Since the project began the self-testing effort, uptake has been impressive. Between October 2019-September 2020, 21,235 people accessed HIV self-testing across all project sites, including St Luke’s, where Queen Macha is a community mobilization officer. “My job is, I go out in the community to mobilize people, specifically men…we explain the benefits of being tested. I love interacting with different people…and helping those in need.”

Queen Macha, community mobilization officer

Queen Macha, community mobilization officer

During a mobilization effort in February 2020, Queen met Davies, who is 22 and lives in Lusaka with his mother. Davies was playing football with his friends when they noticed brightly colored tents and people gathering. “I saw counselors doing outdoor HIV testing, like an outreach program. So my friends and I decided to go for it! I was pretty nervous actually but with my friends there I felt a bit braver.”

In a private space in the tent, Queen explained how the self-test worked, possible outcomes, and the treatment and prevention options available. Davies took the test and waited for the result. “Unfortunately, it was positive,” he says. “At first, I couldn’t believe it. I didn’t have the slightest idea where I could have got it, or how it came about. When my friends asked me about my results, I kept it from them. I just said it was ok. I really didn’t know how to say it.”

Queen and Davies exchanged contact information, and Queen promised to be in touch. Davies describes the shock he felt on returning home that day. “It was pretty bad. I was scared. I was thinking, how am I going to tell my mum? Even the person I was dating. I was thinking, maybe she’s infected as well? I thought that was it for me. I thought no one would accept me.”

As promised, Queen followed up and encouraged Davies to come to the clinic. He recalls, “I needed to find the courage to face up to reality. Queen brought me to the facility. I was counseled again and then able to tell my mum. She was shocked but she helped me and she supports me. And my girlfriend too. Luckily, she tested negative. I felt even more love, with everyone supporting me.”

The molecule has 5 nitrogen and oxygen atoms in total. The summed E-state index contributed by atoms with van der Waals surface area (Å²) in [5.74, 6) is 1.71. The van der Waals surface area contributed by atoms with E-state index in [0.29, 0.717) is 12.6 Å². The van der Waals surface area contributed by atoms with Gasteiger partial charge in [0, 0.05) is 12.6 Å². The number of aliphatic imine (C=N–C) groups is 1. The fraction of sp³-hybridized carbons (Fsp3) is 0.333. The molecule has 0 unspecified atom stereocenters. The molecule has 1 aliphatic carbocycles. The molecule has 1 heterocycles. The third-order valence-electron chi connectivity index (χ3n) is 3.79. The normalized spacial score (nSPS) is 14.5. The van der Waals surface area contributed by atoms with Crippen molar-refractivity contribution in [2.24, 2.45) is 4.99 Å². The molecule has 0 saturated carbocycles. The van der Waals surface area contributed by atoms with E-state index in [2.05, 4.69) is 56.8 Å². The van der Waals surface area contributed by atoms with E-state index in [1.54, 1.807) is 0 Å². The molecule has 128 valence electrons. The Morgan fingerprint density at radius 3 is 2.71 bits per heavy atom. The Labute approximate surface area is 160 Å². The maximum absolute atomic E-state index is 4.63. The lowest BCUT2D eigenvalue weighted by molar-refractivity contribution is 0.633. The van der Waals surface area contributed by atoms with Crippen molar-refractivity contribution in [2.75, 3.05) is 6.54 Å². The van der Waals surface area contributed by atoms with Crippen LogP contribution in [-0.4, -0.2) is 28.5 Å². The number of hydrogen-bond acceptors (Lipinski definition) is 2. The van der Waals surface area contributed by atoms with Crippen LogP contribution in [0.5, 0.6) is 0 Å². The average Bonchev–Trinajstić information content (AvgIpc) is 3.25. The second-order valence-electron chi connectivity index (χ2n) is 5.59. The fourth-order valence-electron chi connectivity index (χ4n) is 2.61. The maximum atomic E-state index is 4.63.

In March, Davies started ART. “At first, I didn’t deal with the whole thing of taking medicine very well,” but he’s seen improvements and is happy with his progress: “I’m even getting there with suppressing my viral load!”

Queen and Davies

Queen and Davies


Between October 2019 and September 2020, DISCOVER-Health’s community mobilization program helped 93,935 men like Davies access HIV testing. Of those, 7,959 were found to be HIV positive; 7,970 of those men initiated ART.

In addition to DISCOVER-Health’s efforts, positive peer influence, strong family support systems, and helpful provider attitudes are significant facilitators of service uptake for men. Josephine is pleased with the results her team is seeing. “We give men the information and we offer the services. For those that fail to come we make follow-ups. We deliver drugs to them or take samples for self-testing. Of late, we’ve seen a big positive change. Men are now coming [to the clinic]!”